What is slide guitar? It’s one of the great sounds of American roots music. Putting bottleneck to strings may be one of the most evocative and expressive ways to coax sound from an acoustic guitar.
There are several things you can do to get a good slide sound: Set up your guitar with heavier strings, use an open tuning, try different kinds of slides, dampen the strings, and learn to properly intonate. Getting a good sound is often as much a function of proper setup as it is technique.
Fingerstyle guitarist Steve Baughman shares an open-d acoustic guitar arrangement of the beloved Christmas carol "Silent Night" that lends itself nicely to slide treatment.
Learn the basics of acoustic slide guitar and start to find the notes between the notes where the range of human emotion runs.
Here's an open-G arrangement of the traditional blues tune "Poor Boy, Long Ways from Home"
While slide guitar is perhaps most commonly associated with the blues, it can be used to excellent effect in a range of other styles.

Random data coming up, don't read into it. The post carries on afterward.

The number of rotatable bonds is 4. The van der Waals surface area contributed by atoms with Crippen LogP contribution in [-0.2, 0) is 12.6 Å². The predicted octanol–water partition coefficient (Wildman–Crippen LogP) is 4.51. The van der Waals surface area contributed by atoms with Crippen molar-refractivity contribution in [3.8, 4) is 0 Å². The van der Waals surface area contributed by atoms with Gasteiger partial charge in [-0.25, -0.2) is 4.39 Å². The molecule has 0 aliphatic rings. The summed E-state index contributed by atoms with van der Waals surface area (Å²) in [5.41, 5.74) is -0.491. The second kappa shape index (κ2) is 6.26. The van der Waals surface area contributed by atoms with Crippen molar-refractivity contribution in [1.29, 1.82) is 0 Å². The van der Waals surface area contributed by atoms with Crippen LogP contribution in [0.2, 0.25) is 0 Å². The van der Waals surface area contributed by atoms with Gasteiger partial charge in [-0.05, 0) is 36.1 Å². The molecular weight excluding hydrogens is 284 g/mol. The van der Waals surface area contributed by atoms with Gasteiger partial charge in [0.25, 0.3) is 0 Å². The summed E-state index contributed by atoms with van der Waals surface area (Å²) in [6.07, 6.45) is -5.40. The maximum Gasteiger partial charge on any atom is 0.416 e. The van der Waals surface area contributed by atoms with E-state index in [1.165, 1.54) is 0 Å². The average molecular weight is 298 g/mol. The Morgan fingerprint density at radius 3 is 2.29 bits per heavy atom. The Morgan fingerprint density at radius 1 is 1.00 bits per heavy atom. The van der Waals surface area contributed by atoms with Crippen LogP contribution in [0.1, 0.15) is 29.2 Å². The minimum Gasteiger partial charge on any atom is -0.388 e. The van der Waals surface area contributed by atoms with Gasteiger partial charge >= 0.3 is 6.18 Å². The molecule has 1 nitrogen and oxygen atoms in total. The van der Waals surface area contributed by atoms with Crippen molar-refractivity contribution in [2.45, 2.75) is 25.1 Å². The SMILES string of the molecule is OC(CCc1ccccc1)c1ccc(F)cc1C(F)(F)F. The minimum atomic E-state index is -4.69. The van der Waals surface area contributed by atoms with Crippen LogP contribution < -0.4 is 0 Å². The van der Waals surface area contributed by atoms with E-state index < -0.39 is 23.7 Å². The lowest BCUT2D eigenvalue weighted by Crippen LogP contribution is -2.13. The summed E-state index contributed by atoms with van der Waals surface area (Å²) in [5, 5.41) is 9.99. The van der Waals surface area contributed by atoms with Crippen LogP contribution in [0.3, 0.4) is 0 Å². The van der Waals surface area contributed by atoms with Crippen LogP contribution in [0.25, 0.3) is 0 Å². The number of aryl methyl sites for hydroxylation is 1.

Here are some tips from contemporary players Jontavious Willis, Kelly Joe Phelps, and Jimmy Page
The slide allows the guitarist to find the notes between notes—those places between the frets where the slippery quality of human emotion runs.
Slide/bottleneck guitar can evoke flavors ethereal and lyrical or aggressive and bombastic. From Santo & Johnny’s “Sleepwalk” to Elmore James’ “Dust My Broom” and on to Debashish Bhattacharya’s Indian slide musings, this approach delivers a wide spectrum of sounds, emotions, and cultural touchstones.
In this lesson, you'll get Jimmy Page's blues riffs and musical ideas under your fingers and learn how to take them somewhere new and exciting.
Prewar blues is just a stepping-off point for Phelps’ intricate fingerpicking and soulful vocals. In this lesson, you'll adapt his open-D ideas to bottleneck style.
Learn how to employ this classic blues technique with this excerpt from Acoustic Guitar Slide Basics
At its best, slide guitar playing combines economical phrasing with special attention to pitch and tone.
The two classic slide materials are glass and metal. Some of the first slides were made from the tops of wine bottles (hence the term bottleneck guitar) or from lengths of pipe (hence the term . . . er . . . metal slide).
If I’m going to do a lot of fretting and slide at the same time, the big thing I’m working on is to not let the slide bar come away from the string.
Explore the haunting sounds of acoustic slide guitar with this easy-to-follow, step-by-step instruction series.